I understand that we were told early on that Hilary really and truly was in love with Neil and Neil with her, but I feel like this was more of an attempt to sell them as a couple than it was a statement of fact because I never saw it. I saw Neil use his charms and Hilary succumb. I saw Hilary try to slow things down and Neil press on. One of the many reasons so many fans find themselves a bit “creeped out” by them as a couple is the underlining manipulation factor to it. Add in the age difference and the fact that Neil is constantly referring to her by her looks (or a “Dimepiece” as he so eloquently put it) and it’s just bad, real bad, Michael Jackson. And let’s be honest, Devon Hamilton is a catch. He’s always been a catch. The previous writer’s unwillingness to recognize this be damned. James has proven that along with the sometimes emotional storylines he’s been given, he can also be the romantic daytime hunk his fans knew he would be if given the chance. Maybe the writers didn’t see it that way at first. Maybe they thought Hevon wouldn’t be able to stand on their own without a proven lead like St John driving the story. Maybe they thought it made sense for a woman like Hilary to even choose Neil over Devon. If so, I am here to tell them they were wrong. Daytime has been desperate for a young gorgeous African American couple to finally be showcased equally and with the same consideration as their white counterparts. Y&R has that right in the palm of their hands and are doing everything they can to demolish it. And for what? So we can continue to throw love interests at Neil to see which one sticks? Ask Olivia, Alex, Serena, Carmen, Tyra, Sofia, Harmony and Leslie how that’s worked out for them.
Any other writing regime would have seen this, and the fan uproar, and fixed it by now. But not this regime, they instead dug in deeper. Blinding Neil has to be one of the most ridiculous things done on Y&R in 2014 (next to being told that Ray Wise’s Ian Ward was scary, but that’s a whole other article). Not because it kept Hilary and Devon apart, but because that was the SOLE purpose of the plot. The “emotionally complex journey” they tried to sell for Neil lasted the two episodes Malcolm Winters (Shemar Moore) was in town. And every last bit of the knowledge that Malcolm dropped on his big brother was promptly ignored the next week. We were told Neil was struggling. We were told he was learning to cope. We were told he was close to drinking. But none of that was ever actually shown on screen. The only thing we saw was the heavy handed guilt trip the writers laid on anyone who dared to prefer Hilary with the billionaire she always belonged with. The neon sign above Neil’s head flashing “FEEL SORRY FOR ME” is enough to make you want to tinker with the same electrical box that claimed his vision, common sense and likeability.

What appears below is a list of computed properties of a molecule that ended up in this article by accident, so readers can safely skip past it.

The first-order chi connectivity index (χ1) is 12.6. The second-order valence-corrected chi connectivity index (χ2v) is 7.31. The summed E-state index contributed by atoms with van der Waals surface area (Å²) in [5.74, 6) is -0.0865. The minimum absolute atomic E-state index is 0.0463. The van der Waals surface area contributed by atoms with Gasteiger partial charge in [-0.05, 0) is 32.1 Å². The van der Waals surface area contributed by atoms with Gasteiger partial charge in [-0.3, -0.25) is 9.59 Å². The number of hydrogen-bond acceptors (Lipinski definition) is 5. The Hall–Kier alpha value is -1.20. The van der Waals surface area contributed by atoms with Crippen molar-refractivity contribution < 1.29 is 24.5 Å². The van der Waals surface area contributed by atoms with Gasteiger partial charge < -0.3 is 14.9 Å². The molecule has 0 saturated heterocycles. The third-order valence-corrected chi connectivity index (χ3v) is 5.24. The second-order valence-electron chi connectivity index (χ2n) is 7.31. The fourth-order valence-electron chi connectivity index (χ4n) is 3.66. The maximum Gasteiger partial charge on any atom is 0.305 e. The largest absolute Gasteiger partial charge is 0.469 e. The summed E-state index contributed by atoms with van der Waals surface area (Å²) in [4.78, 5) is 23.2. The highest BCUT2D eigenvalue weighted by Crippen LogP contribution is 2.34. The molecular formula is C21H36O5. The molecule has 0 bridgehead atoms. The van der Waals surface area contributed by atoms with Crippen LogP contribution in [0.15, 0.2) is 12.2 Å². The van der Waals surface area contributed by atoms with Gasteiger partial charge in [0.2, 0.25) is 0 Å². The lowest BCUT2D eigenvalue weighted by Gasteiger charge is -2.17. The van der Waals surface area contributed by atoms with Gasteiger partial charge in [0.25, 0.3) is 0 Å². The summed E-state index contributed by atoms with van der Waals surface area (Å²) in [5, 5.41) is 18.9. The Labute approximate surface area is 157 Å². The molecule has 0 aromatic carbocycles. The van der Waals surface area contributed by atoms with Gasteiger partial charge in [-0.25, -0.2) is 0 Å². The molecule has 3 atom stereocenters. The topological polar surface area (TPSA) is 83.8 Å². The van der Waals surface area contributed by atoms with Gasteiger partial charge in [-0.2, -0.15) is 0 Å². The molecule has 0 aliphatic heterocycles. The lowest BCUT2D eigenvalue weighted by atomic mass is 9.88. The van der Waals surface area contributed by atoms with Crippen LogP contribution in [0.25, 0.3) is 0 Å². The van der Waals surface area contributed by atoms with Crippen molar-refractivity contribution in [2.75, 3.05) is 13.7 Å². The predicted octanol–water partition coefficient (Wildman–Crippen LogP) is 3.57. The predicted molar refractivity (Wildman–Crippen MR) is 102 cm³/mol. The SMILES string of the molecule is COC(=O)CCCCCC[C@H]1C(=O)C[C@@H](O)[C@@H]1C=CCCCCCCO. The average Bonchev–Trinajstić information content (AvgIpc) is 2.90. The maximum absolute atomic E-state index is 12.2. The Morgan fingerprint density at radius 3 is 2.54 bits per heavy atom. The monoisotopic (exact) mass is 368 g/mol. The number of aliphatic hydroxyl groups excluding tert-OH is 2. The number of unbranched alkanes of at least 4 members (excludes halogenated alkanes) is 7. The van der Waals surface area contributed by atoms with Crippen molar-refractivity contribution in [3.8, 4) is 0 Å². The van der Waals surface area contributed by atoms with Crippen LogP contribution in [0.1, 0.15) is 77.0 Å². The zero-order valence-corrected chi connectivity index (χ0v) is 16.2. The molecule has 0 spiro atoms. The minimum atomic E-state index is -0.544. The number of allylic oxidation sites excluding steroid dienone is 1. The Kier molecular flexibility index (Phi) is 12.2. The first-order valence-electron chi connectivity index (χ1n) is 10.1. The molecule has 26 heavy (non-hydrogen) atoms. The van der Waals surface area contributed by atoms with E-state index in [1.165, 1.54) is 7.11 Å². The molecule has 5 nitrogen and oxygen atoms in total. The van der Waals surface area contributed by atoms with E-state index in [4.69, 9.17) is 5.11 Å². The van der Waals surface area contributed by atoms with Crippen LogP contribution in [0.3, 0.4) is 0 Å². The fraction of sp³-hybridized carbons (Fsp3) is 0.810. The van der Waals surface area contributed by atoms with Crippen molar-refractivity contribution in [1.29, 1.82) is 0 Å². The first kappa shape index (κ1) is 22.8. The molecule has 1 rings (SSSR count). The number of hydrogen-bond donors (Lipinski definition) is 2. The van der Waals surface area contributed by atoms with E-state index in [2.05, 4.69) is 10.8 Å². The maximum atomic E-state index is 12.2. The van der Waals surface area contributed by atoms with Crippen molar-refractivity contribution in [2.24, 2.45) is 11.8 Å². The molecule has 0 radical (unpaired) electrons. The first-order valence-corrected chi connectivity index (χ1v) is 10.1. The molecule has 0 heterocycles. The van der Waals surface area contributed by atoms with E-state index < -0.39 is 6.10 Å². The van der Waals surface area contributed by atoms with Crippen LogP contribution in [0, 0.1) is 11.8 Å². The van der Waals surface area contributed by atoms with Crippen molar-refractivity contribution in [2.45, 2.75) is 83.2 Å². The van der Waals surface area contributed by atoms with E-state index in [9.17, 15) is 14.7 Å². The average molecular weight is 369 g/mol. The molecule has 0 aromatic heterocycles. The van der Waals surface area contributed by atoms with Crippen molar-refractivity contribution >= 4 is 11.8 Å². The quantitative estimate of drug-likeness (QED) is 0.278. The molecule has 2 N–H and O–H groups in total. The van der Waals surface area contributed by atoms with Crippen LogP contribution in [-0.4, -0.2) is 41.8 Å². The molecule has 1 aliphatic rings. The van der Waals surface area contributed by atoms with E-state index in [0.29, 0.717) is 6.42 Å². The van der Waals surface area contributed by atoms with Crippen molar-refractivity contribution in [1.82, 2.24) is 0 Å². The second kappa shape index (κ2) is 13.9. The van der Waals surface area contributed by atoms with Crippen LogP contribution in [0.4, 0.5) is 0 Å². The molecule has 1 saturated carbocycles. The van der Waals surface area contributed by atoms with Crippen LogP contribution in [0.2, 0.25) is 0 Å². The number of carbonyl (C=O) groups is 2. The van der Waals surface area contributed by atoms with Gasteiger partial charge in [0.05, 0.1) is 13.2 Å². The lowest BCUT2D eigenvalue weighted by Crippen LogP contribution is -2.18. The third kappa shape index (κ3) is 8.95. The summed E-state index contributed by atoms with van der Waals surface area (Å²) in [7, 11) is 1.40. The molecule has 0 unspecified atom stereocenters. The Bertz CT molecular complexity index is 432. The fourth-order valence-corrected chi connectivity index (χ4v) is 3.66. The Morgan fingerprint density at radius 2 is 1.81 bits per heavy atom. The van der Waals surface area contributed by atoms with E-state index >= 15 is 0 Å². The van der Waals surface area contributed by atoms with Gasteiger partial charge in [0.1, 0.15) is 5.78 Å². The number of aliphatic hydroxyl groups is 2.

Since all of that, there has been plenty for Hevon fans to rejoice about. Hilary admitted the error of her ways, declared her love for Devon and him for her. Not to mention we have been given some of the most romantic, sexy and swoon worthy “dates” we have seen from any of the younger characters on this show. So the question is why is hope still all we have? Simple answer: Because we are now into 2015 and this is virtually the only storyline that still lingers. There was no movement during November sweeps, just the insertion of random characters and dialogue designed to render this storyline motionless. Neil is still blind, literally and figuratively. Both he and Lily still have amnesia to the feelings between Hilary and Devon that they themselves acknowledged a year ago. A blackmail from Colin, a roll in the hay with random newbie Gwen and the apparently ever so important birth control container have offered eye rolling plot points that are both unnecessary and lazy in their presentation. Simply put, Hilary and Devon have been reduced to a tawdry yet alluring affair meant to turn fans off of them as a viable and rootable couple. Has it worked? To an extent, yes. Viewers who didn’t like any of these characters prior to this really hate them now. Especially as it’s becoming more and more obvious that the powers that be would rather sacrifice an A+ pairing than admit the one they wanted is a royal flop.
But the fans who were there the first time Devon jumped to Hilary’s defense, the fans who were there the first time Hilary smiled at Devon as if he were the only person in the room, the fans who were there the first and second time Devon asked Hilary out… Those fans… They are going nowhere. At least not quietly. So still we hold on to that sliver of faith even as they have now been reduced to one (maybe two if we’re lucky) episode a week… every week… for the last few months. Left to assume that because the previous writers were either unable or unwilling to fix the mess they created, they instead knowingly chose to stall the story and leave it for the next guy to fix. And that’s where we are, faced with yet another head writing change. So will Chuck Pratt bring forth the change and movement we crave? And based on his reputation, if he does, will it be in the direction we want? We can always hope, right?